Just a few weeks back, Valve moved into Discord’s turf a bit with a dramatic overhaul of Steam’s chat system. Today, Discord is returning the favor by playing with the idea of selling games through its namesake chat platform. The company says it’ll launch a beta of the game store later today, though it’ll initially be limited to a small slice of its userbase (which now sits at 150 million users). More specifically, the beta will roll out to just 50,000 users from Canada at first. It’ll be dabbling in game sales on two fronts: they’ll directly sell some games, while other games will be added perks for its Discord Nitro subscription service. Whereas Valve has massively increased the number of games on Steam over the last few years by opening up to third parties through things like Steam Greenlight or (more recently) Steam Direct, Discord is pitching this as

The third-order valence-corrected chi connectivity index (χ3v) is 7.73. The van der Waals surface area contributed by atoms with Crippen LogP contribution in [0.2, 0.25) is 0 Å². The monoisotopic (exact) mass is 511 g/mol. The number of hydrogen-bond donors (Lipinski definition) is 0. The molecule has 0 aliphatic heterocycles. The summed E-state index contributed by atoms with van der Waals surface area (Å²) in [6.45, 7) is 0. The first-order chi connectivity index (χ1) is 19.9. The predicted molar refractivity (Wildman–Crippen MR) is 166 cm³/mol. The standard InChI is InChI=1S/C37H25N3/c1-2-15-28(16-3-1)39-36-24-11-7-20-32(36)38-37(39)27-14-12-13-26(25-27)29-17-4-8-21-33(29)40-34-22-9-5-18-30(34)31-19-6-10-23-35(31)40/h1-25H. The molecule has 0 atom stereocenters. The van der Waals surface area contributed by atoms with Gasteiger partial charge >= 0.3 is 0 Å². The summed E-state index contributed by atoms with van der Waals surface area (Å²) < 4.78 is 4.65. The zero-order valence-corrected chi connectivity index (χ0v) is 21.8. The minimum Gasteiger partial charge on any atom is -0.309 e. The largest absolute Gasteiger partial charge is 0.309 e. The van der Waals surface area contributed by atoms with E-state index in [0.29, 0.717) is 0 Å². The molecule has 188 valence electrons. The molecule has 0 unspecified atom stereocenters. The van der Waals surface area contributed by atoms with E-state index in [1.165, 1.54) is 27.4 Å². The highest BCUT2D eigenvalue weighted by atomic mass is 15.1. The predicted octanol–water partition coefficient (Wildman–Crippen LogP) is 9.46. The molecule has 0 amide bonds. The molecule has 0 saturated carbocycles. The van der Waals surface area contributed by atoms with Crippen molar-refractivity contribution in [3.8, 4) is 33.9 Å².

Continue reading "Discord is launching a game store"
Did you ever think Patrick Stewart would return to the role of Jean-Luc Picard? Neither did he. But he will! Sir Pat Stew himself just announced the news on Instagram, timed to line up with an on-stage announcement at the Star Trek Las Vegas 2018 convention:
I will always be very proud to have been a part of Star Trek: The Next Generation, but when we wrapped that final movie in the spring of 2002, I truly felt my time with Star Trek had run its natural course. It is, therefore, an unexpected but delightful surprise to find myself excited and invigorated to be returning to Jean-Luc Picard and to explore new dimensions within him. Seeking out new life for him, when I thought that life was over. During these past years, it has been humbling to hear stories about how The Next Generation brought people comfort, saw them throughContinue reading "Patrick Stewart is returning to the role of Jean-Luc Picard for a new Star Trek series"